Simpler GST turns out to be bad business for India’s tax consultants

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MUMBAI: For a newly minted partner in one of the Big Four professional services firms, becoming a stay-at-home dad had never crossed his mind. That, until last month.

He had joined the company as a partner in 2016, with a 30% pay hike, from a rival firm. With an eight-figure salary, a chauffeur-driven, high-end German car and a penthouse in a tony Bengaluru neighbourhood, it looked like a perfect job. He is now on gardening leave – a six-month cooling-off period that a partner must observe after leaving a job.

Another executive from a Big Four firm in Mumbai has found a liking for Marathi plays, as he is also on gardening leave and has lot of free time. “I never knew plays could be so much fun,” he said.

Suddenly several partners and senior directors at top consultancy firms, including at the Big Four of Deloitte, PricewaterhouseCoopers, EY and KPMG, are discovering different facets of life, and it’s not the case of self-actualisation or even burnout.

With the dust around goods and services tax settling, and their clients getting the hang of the tax framework and handling the issues internally, these consultancy firms are witnessing slowing down or plateauing of revenue from a practice that has been a major driver of business and employment growth in recent years.

At least 20 partners and as many as 50 directors in top firms have either quit or will leave in the coming months, as they are
unable to take the pressure on generating revenue, industry insiders said.

ET spoke to CEOs, tax heads and senior partners at several firms. While many of them avowed that there was pressure on revenue in the sector, most claimed that it was faced by their rivals and that they were unaffected.

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A KPMG spokesperson said while the indirect tax revenue in the industry appeared to have plateaued, the practice for the firm was growing strongly. A PwC spokesperson said the company was building data analytics capability around GST to provide integrated solutions and that indirect-tax practice remained an important growth engine for it. EY and Deloitte did not respond to request for comment.

Insiders point out that between 2015 and 2018, revenue for large professional services firms from GST-related services grew at 50% annually. This has driven job opportunities, salaries and promotions for professionals in their indirect-tax verticals.

But now, the growth is estimated at about 10% on an average.

Many partners and senior directors who were lured from competitors, and in some cases other departments, with lucrative salaries and midterm raises are looking at potential job losses, as the GST framework becomes simpler, reducing the requirement of experts to handle it.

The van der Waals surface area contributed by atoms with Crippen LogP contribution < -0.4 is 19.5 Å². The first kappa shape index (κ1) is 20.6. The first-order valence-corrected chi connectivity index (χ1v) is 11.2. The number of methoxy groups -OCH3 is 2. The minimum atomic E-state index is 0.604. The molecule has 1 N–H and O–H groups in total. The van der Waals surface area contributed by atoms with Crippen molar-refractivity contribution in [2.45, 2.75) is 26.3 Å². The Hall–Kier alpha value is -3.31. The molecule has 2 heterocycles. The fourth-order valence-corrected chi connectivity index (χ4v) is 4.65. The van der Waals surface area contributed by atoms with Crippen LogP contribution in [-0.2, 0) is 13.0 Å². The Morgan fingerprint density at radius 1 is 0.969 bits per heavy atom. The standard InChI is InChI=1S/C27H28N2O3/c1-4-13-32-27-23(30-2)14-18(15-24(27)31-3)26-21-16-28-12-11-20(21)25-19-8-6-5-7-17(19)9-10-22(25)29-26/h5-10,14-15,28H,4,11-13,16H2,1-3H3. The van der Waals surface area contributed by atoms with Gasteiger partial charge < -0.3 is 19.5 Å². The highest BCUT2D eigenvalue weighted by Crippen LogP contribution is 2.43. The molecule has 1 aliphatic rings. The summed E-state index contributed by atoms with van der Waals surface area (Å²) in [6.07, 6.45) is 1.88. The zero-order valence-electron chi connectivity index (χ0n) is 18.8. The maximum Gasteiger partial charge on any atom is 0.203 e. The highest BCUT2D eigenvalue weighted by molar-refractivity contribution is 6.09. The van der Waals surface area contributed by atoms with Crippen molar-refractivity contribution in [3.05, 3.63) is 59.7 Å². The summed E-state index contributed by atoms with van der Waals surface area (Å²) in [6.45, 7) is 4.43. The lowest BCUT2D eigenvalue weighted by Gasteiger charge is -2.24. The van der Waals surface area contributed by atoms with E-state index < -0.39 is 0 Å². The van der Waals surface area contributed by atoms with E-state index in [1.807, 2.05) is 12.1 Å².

At multinationals, partners are given revenue targets and they get to take home around 30% of the revenue they generate. A large number of them have failed to achieve their targets this year, said people in the know.

The total revenue from GST-related services is estimated at Rs 1,000 crore for the top 10 firms, including six multinationals – the Big Four, BDO and Grant Thornton. The top six had hired close to 3,500 people, including almost 100 partners, to handle GST services that bring them around Rs 850 crore a year.

Utilisation, or the amount of time a professional spends doing billable work, has reduced to 60% or less now from as high as 95% around the time of GST rollout in July 2017, said insiders.

“It’s the case with every market in the world; there are mainly three stages of revenue growth after a new tax framework is introduced. First the phenomenal growth stage, then the plateau and then the gradual decline,” said the tax head at one of the Big Four firms.

“Now what we are left with is the compliance work in GST. The days of 40% and 50% jump in revenue are gone. We had increased the team size due to the sudden growth, now some of the partners will have to go,” the India head at one of the multinational firms told ET.

Senior people in the industry said they were also facing pressure due to the increasing adoption of artificial intelligence and automation.

“Automation is also a big disruptor,” a senior partner heading a GST team said. “So, while earlier adding people meant adding revenue, now one doesn’t need to add as many people to add revenue. So not only are we hiring less people, the revenue pressure is felt by those who are in the system,” he said.

“The upside lifted many boats during the GST launch euphoria, but the ones who stayed wise, not splurging on the short-term urge to increase headcount, aren’t facing revenue pressure,” said Suresh Nandlal Rohira, partner, Grant Thornton India, before adding that his firm was not facing any pressure.

Many partners and directors who have seen a spurt in their salaries in last few years are exploring new things now.

“I will just take it easy for now. I hope to plan a family,” one of them told ET.

“People who didn’t have time to have kids are now thinking about that,” said another. “Those who have kids are looking to take them to Disneyland.”

[“source=economictimes.indiatimes”]